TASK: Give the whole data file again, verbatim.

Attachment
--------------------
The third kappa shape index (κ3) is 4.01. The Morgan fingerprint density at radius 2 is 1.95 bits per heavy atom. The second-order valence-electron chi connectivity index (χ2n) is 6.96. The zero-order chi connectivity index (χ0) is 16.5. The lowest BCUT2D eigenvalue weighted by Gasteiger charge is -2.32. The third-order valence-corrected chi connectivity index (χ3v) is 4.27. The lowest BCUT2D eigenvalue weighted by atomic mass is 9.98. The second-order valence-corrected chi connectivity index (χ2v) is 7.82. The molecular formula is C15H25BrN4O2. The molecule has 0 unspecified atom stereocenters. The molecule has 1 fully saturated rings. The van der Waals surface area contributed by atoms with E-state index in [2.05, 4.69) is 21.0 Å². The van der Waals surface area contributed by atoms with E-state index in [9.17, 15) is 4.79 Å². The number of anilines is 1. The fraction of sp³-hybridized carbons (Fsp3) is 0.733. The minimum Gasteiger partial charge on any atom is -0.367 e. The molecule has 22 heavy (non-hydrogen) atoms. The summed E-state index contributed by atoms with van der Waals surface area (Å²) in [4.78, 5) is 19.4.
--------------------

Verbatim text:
The third kappa shape index (κ3) is 4.01. The Morgan fingerprint density at radius 2 is 1.95 bits per heavy atom. The second-order valence-electron chi connectivity index (χ2n) is 6.96. The zero-order chi connectivity index (χ0) is 16.5. The lowest BCUT2D eigenvalue weighted by Gasteiger charge is -2.32. The third-order valence-corrected chi connectivity index (χ3v) is 4.27. The lowest BCUT2D eigenvalue weighted by atomic mass is 9.98. The second-order valence-corrected chi connectivity index (χ2v) is 7.82. The molecular formula is C15H25BrN4O2. The molecule has 0 unspecified atom stereocenters. The molecule has 1 fully saturated rings. The van der Waals surface area contributed by atoms with E-state index in [2.05, 4.69) is 21.0 Å². The van der Waals surface area contributed by atoms with E-state index in [9.17, 15) is 4.79 Å². The number of anilines is 1. The fraction of sp³-hybridized carbons (Fsp3) is 0.733. The minimum Gasteiger partial charge on any atom is -0.367 e. The molecule has 22 heavy (non-hydrogen) atoms. The summed E-state index contributed by atoms with van der Waals surface area (Å²) in [4.78, 5) is 19.4.